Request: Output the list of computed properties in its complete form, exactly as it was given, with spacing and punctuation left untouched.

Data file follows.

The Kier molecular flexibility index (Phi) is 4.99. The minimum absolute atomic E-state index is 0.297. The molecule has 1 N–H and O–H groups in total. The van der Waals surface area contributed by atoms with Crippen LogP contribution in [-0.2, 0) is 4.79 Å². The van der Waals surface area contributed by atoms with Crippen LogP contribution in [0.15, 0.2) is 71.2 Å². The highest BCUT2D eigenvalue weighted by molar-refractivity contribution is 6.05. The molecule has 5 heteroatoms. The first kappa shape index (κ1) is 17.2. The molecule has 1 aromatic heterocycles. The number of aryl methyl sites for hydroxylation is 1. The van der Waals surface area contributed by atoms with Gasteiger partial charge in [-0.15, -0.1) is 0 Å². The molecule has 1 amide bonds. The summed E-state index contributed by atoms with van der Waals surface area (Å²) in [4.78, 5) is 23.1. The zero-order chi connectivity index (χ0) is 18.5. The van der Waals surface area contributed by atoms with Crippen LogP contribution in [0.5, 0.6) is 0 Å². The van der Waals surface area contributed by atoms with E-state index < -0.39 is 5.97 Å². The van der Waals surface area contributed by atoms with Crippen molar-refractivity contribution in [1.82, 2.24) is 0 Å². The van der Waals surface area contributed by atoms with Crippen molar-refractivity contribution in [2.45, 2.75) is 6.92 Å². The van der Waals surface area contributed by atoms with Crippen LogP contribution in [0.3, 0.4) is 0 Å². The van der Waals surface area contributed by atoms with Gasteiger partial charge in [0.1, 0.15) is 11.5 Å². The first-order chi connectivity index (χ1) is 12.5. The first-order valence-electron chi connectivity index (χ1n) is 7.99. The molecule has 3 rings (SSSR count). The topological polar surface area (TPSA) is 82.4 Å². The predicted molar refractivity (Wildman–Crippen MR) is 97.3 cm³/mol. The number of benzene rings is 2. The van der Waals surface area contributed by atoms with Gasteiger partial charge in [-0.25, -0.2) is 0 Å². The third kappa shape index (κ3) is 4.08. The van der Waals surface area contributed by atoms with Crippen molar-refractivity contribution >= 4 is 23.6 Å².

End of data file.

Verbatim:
The Kier molecular flexibility index (Phi) is 4.99. The minimum absolute atomic E-state index is 0.297. The molecule has 1 N–H and O–H groups in total. The van der Waals surface area contributed by atoms with Crippen LogP contribution in [-0.2, 0) is 4.79 Å². The van der Waals surface area contributed by atoms with Crippen LogP contribution in [0.15, 0.2) is 71.2 Å². The highest BCUT2D eigenvalue weighted by molar-refractivity contribution is 6.05. The molecule has 5 heteroatoms. The first kappa shape index (κ1) is 17.2. The molecule has 1 aromatic heterocycles. The number of aryl methyl sites for hydroxylation is 1. The van der Waals surface area contributed by atoms with Gasteiger partial charge in [-0.15, -0.1) is 0 Å². The molecule has 1 amide bonds. The summed E-state index contributed by atoms with van der Waals surface area (Å²) in [4.78, 5) is 23.1. The zero-order chi connectivity index (χ0) is 18.5. The van der Waals surface area contributed by atoms with Crippen LogP contribution in [0.5, 0.6) is 0 Å². The van der Waals surface area contributed by atoms with E-state index < -0.39 is 5.97 Å². The van der Waals surface area contributed by atoms with Crippen molar-refractivity contribution in [1.82, 2.24) is 0 Å². The van der Waals surface area contributed by atoms with Crippen molar-refractivity contribution in [2.45, 2.75) is 6.92 Å². The van der Waals surface area contributed by atoms with Crippen LogP contribution in [0.3, 0.4) is 0 Å². The van der Waals surface area contributed by atoms with Gasteiger partial charge in [0.1, 0.15) is 11.5 Å². The first-order chi connectivity index (χ1) is 12.5. The first-order valence-electron chi connectivity index (χ1n) is 7.99. The molecule has 3 rings (SSSR count). The topological polar surface area (TPSA) is 82.4 Å². The predicted molar refractivity (Wildman–Crippen MR) is 97.3 cm³/mol. The number of benzene rings is 2. The van der Waals surface area contributed by atoms with Gasteiger partial charge in [-0.25, -0.2) is 0 Å². The third kappa shape index (κ3) is 4.08. The van der Waals surface area contributed by atoms with Crippen molar-refractivity contribution >= 4 is 23.6 Å².